`quote = 'The Linux philosophy is "Laugh in the face of danger". Oops. Wrong one. "Do it yourself". Yes, that\'s it.'`

Just like in the previous example, we will now assign the absolute path of the file (quotes.txt in this case) we intend to create to the variable `new_path`.

`new_path = '/home/saurabh/Documents/python/quotes.txt'`

Now that the new file path is stored in to a variable, we move on with opening the file in ‘write’ mode.

Note: If `quotes.txt` already existed before opening the file, its old contents would’ve been destroyed. You need to be careful while using the `'w'` mode. If you wish to preserve existing text in the file, you should prefer using the `'a'` which indicates append mode. It would append new text at the end of the file.

`new_file = open(new_path, 'w')`

The write operation takes a single parameter, most probably a string, and writes it to the file. If you want to start a new line in the file, you must explicitly provide the newline character.

`create_write.py`
```quote = 'The Linux philosophy is "Laugh in the face of danger". Oops. Wrong one. "Do it yourself". Yes, that\'s it.'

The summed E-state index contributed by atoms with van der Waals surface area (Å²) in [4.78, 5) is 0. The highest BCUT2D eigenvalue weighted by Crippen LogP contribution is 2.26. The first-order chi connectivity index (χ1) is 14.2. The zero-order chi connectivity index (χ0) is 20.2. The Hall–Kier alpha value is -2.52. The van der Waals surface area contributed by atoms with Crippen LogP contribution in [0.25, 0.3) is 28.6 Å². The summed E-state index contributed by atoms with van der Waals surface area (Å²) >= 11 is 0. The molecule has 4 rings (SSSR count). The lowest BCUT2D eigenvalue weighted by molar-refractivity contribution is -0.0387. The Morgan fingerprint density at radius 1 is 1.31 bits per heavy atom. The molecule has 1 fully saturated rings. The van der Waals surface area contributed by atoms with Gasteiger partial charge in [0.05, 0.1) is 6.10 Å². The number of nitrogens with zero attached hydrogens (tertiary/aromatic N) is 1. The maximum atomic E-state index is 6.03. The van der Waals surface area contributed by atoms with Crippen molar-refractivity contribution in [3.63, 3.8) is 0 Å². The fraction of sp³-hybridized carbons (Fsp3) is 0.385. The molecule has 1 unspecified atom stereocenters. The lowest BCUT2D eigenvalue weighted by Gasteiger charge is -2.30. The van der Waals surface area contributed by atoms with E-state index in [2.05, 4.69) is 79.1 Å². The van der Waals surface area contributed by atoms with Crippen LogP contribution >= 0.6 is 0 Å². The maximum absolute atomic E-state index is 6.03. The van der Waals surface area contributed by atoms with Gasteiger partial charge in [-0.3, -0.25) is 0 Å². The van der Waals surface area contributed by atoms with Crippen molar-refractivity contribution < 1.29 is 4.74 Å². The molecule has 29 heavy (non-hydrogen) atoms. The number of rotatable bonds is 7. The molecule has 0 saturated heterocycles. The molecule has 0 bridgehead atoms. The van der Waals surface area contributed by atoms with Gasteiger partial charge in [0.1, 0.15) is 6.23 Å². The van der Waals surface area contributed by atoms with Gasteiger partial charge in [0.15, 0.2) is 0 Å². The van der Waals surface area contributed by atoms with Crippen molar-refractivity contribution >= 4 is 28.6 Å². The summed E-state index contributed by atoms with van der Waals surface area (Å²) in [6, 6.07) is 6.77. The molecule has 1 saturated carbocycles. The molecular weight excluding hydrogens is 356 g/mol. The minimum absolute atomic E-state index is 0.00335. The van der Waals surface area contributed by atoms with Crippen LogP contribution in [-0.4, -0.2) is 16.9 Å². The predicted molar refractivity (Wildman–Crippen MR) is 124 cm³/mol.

new_path = '/home/saurabh/Documents/python/quotes.txt'
new_file = open(new_path, 'w')
new_file.write(quote)```

This will create a new file called `quotes.txt` and it will contain the quote we had assigned to the variable in the above code. You may verify if the text file is present in the same folder where the source code exists.

3. Closing a file

After a file is opened in Python code, other applications on the computer automatically lose access to the file. Closing a file ensures two things:

1. It terminates the connection between the file on the disk and the file variable from our code.
2. It ensures other programs are able to access to the file and the data maintains integrity.

The in-built `close()` function in Python allows us to close a file in a proper way.

`create_write.py`
```quote = 'The Linux philosophy is "Laugh in the face of danger". Oops. Wrong one. "Do it yourself". Yes, that\'s it.'
new_path = '/home/saurabh/Documents/python/quotes.txt'
new_file = open(new_path, 'w')
new_file.write(quote)

new_file.close()```

Remember, it is absolutely essential that you close a file after you have finished manipulating a file. Forgetting to do so might result in other programs failing to access the said file.

To wrap up, today we learnt how to open a file to read, and write, and close it after we are done with editing it. Feedback regarding grammar and code, along with suggestions to improve my writing are always welcome. Thanks for reading, cheers!